The agenda holds several keynote- and breakout sessions by Cisco Experts, Intel® and Platinum Sponsors.  Besides, you will also find a large exhibition area with Cisco partners showing their added value.  Off course we would like you also to take the time for expanding your network with your peers in industry.

Looking forward to meet you at Cisco Connect 2013!

Kindest regards,

Pol Vanbiervliet
Managing Director
Cisco Belgium & Luxembourg
Intel® is Official Sponsor for Cisco Connect 2013

Cisco Jabber for Windows plugin twitter

Hi All,

If you would like to show up your twitter messages (or other applications) as a plugin in Jabber Client please do the following:

CaptureJabberoverview

Instructions:
  1. On a Windows 7 machine, go to the directory: C:\Users\%userprofile%\AppData\Roaming\Cisco\Unified Communications\Jabber\CSF\Config   (best is you do a search in your windows for jabber-config-user.xml)
  2. edit the jabber-config-user.xml file in wordpad (save as text file with extension xml).
Working config:
<?xml version=”1.0″ encoding=”utf-8″?>
   <config version=”1.0″>
    <Client>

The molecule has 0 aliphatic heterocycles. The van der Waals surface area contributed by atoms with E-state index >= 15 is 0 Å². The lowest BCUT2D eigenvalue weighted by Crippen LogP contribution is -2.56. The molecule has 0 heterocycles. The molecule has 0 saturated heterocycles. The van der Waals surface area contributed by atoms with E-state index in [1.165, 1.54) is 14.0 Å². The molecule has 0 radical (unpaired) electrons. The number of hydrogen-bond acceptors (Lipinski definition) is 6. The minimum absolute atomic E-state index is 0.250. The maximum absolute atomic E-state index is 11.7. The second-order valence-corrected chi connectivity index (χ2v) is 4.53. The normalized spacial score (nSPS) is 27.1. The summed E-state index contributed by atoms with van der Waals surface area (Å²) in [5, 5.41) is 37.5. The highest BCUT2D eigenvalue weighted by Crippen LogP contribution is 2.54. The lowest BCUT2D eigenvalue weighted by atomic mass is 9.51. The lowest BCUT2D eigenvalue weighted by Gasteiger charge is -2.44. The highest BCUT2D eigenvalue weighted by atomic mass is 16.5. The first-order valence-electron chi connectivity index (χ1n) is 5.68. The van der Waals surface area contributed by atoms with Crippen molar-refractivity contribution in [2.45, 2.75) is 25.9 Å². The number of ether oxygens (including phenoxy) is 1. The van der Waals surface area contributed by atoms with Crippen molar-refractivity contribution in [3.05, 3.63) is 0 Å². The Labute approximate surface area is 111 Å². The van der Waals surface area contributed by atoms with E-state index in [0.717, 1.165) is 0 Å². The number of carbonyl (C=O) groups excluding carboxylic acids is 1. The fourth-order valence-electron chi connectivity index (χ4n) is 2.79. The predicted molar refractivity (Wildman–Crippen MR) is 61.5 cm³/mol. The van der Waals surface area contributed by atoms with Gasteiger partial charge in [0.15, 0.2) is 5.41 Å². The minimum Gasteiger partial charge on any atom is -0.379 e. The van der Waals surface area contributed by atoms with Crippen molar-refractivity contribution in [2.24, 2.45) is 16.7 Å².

<jabber-plugin-config>
            <browser-plugin>
<page refresh=”true” preload=”false”>
                     <tooltip>twitter</tooltip>
                    <url>https://mobile.twitter.com/</url>
                </page>
          </browser-plugin>
        </jabber-plugin-config>
    </Client>
       </config>
                  3.  Save the file and ensure its still called jabber-config-user.xml
                  4. restart jabber
It is possible to add multiple applications in the TAB,  for example if you would like to add in linkedin you slide the following after the  </page> :
<page refresh=”true” preload=”false”>
     <tooltip>linkedin</tooltip>
     <url>http://touch.www.linkedin.com/</url&gt;
</page>
For info on Jabber goto http://www.cisco.com/go/jabber
Have fun,
Johan

CiscoLive 2013 in London is ready to start

The biggest European Cisco event of the year – CiscoLive – is ready to start!!

As from tomorrow the techtorials are starting, followed as from Tuesday by the Keynotes and the general sessions. We look forward to meet the numerous Belgian and Luxemburg customers and partners attending the event. To give you already a glimpse of one of the main content tracks, please see underneath banner !

unified access ciscolive 2013

For those not able to attend physically CiscoLive in London, do not hesitate to register on the virtual event web site, where you will be able to see the keynotes and get access to very interesting event content : http://www.ciscolive.com/london/virtual/